Lawsonia intracellularis as a Possible Cause of a Fibrinonecrotic Enterocolitis in Free-Ranging Ring-Tailed Lemurs (Lemur catta) on St. Catherines Island, Georgia
American Association of Zoo Veterinarians Conference 2008
Terry M. Norton1,2, DVM, DACZM; C. Rose Laughter1,3, MS; Robert G. Lessnau1,3, MS
1St. Catherines Island Wildlife Programs, Midway, GA, USA; 2Georgia Sea Turtle Center, Jekyll Island, GA, USA; 3Department of Biological Sciences, Armstrong Atlantic State University, Savannah, GA, USA


The free-ranging ring-tailed lemur (Lemur catta) program on St. Catherines Island has provided researchers an excellent opportunity to conduct behavioral research for over two decades. Transmission of infectious disease from native wildlife to this lemur population has been previously documented with raccoons (Procyon lotor), white-tailed deer (Odocoileus virginianus), gray squirrels (Sciurus carolinensis) and feral pigs (Sus scrofa) posing the biggest threats.1-3

An acute fibrinonecrotic enterocolitis has been documented in 14 ring-tailed lemurs over the last decade, with 10 of the cases occurring over the last 2 years. Younger lemurs were more commonly affected with ages ranging from 4 to 15 months. One 10-year-old male undergoing an introduction to a new troop develop signs and died from the disease. The onset of clinical signs was acute and included hypothermia, anorexia, lethargy, abdominal pain, and vomiting. Physical examination usually revealed a mid-abdominal mass. Gas-distended bowel loops were the most common radiographic finding. Clinical pathology abnormalities included leukocytosis, monocytosis, elevated packed cell volume, hypoproteinemia, hypoalbuminemia, hyperkalemia, and hyponatremia. Feces and tissue submitted for Salmonella, Shigella, Campylobacter, and Yersinia culture were negative in all cases. Toxin assays for Clostridium difficile and Clostridium perfringens were negative. Lawsonia intracellularis is the suspected etiology of this condition based on positive polymerase chain reaction and immunohistochemistry staining of feces and tissue from several lemurs, feral pigs and raccoons. Successful treatment depends on early intervention with fluid therapy, azithromycin, metronidazole, and analgesics. Oral vaccination with a product developed for domestic swine has had promising results.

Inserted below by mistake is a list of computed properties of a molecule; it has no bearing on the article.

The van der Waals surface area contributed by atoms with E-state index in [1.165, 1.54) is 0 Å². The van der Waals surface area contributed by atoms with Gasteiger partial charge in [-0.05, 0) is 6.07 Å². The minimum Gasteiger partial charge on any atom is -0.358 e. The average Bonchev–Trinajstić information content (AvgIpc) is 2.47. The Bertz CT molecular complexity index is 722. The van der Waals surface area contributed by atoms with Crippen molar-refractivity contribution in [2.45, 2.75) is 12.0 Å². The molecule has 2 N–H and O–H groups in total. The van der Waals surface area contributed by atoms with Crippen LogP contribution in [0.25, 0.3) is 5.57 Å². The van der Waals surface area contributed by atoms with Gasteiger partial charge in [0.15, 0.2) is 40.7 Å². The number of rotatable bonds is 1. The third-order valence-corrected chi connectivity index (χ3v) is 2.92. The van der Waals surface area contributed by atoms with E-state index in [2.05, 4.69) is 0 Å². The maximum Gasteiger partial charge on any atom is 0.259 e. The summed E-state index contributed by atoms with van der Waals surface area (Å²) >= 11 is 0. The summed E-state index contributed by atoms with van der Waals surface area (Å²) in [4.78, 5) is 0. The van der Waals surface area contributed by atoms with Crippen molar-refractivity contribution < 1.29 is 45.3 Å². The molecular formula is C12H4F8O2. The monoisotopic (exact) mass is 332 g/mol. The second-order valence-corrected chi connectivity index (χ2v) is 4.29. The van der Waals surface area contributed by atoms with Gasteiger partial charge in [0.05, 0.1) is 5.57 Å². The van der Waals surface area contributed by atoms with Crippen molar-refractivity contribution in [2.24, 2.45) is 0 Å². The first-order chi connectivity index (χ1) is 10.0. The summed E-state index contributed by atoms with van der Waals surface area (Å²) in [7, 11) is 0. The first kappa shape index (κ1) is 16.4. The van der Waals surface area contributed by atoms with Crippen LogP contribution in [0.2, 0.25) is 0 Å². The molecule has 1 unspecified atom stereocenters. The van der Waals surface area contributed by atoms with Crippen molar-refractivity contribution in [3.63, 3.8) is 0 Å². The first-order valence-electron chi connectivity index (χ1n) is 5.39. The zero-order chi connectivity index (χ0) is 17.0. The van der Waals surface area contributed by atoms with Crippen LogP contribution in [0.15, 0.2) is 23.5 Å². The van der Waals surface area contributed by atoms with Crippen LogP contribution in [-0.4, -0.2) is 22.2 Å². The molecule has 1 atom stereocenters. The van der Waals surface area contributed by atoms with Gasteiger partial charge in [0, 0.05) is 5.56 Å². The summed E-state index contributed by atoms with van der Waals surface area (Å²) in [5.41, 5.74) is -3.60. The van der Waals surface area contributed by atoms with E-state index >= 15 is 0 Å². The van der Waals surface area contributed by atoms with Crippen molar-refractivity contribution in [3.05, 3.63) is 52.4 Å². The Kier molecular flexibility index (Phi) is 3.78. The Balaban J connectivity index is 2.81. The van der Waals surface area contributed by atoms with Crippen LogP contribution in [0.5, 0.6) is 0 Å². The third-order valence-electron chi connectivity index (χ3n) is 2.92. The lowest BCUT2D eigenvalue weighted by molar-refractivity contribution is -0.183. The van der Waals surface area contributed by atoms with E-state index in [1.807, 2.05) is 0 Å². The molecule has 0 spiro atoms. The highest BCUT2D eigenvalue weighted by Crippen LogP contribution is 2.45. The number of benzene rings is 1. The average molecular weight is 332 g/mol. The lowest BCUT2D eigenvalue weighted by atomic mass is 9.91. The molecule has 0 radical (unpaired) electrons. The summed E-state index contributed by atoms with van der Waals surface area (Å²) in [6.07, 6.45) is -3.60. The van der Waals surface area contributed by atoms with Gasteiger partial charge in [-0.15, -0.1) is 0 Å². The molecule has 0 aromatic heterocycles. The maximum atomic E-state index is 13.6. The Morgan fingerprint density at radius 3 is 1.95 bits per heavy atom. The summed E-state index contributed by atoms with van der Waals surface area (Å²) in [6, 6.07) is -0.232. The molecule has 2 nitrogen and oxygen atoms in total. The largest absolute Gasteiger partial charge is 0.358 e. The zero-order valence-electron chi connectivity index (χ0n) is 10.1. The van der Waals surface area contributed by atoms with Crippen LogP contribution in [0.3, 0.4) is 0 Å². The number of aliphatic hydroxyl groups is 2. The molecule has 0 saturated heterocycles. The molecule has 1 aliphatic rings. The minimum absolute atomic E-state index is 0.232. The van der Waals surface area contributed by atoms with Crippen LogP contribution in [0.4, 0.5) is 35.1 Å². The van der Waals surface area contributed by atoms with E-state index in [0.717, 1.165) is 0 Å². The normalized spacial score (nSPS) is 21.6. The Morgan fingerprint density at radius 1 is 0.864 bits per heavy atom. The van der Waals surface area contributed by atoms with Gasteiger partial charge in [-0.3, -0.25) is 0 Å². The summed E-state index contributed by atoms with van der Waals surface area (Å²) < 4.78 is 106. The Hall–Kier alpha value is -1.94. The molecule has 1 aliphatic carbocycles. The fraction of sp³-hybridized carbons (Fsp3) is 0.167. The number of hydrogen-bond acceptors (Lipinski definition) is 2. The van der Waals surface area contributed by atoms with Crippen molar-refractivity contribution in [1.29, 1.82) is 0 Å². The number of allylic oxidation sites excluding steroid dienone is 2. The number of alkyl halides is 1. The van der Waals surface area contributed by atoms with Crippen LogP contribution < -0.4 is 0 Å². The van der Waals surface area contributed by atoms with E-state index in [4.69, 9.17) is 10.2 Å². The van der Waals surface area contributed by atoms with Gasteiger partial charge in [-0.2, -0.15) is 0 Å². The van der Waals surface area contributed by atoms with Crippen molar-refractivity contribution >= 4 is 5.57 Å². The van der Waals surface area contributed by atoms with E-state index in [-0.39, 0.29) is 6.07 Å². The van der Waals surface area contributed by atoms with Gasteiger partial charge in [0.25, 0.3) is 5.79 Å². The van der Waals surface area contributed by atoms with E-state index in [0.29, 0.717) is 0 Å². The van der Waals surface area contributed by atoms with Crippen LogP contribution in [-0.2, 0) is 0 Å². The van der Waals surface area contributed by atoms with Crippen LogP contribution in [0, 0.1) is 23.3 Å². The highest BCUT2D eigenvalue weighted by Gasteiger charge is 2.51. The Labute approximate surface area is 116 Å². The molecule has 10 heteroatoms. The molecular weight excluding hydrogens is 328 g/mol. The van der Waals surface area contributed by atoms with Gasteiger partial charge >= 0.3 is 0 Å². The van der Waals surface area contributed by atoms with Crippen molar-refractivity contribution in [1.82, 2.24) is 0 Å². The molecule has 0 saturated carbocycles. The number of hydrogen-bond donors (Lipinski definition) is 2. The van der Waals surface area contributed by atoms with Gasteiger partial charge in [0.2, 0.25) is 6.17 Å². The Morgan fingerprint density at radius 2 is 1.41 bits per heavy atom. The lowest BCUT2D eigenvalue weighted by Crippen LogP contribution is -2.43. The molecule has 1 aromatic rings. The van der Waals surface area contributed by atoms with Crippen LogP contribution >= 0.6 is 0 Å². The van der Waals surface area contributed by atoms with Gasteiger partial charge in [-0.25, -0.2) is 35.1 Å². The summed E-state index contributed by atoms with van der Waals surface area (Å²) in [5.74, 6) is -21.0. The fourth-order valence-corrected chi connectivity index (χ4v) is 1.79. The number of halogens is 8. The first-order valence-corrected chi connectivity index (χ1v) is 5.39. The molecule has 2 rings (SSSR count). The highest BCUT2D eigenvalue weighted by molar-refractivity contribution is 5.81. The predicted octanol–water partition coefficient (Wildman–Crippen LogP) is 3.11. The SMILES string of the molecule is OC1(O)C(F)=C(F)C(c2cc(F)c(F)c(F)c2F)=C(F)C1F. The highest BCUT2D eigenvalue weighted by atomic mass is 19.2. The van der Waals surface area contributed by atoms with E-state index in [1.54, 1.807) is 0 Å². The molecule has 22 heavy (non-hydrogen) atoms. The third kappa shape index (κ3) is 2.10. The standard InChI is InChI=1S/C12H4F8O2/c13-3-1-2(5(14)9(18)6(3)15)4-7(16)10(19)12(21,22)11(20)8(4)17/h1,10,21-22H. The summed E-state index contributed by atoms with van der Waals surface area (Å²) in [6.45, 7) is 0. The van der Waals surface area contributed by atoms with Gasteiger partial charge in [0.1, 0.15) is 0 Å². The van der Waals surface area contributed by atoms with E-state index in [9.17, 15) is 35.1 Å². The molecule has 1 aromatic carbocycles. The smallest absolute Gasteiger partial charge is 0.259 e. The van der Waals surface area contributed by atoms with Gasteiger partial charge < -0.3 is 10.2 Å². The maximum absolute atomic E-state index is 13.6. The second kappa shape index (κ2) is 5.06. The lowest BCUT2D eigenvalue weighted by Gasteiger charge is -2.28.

Literature Cited

1.  Pung, O.J., J.S. Spratt, C.G. Clark, T.M. Norton, et al. 1998. Trypanosoma cruzi infection of free-ranging nonhuman primates on St. Catherine’s Island, Georgia, USA. J. Zoo Wildl. Med. 29(1):25–30.

2.  Yabsley, M.J., T.M. Norton, M.R. Powell, et al. 2004. Molecular and serological evidence of tick-borne Ehrlichiae in three species of lemurs from St. Catherines Island, Georgia USA. J. Zoo Wildl. Med. 35(4): 503–509.

3.  Yabsley, M.J., C.N. Jordan, S.M. Mitchell, T.M. Norton, and D.S. Lindsay. 2007. Seroprevalence of Toxoplasma gondii, Sarcocystis neurona, and Encephalitozoon cuniculi in three species of lemurs from St. Catherines Island, GA, USA. Vet. Parasitol. 144:28–32.


Speaker Information
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Terry M. Norton, DVM, DACZM
St. Catherines Island Wildlife Programs
Midway, GA, USA

Georgia Sea Turtle Center
Jekyll Island, GA, USA

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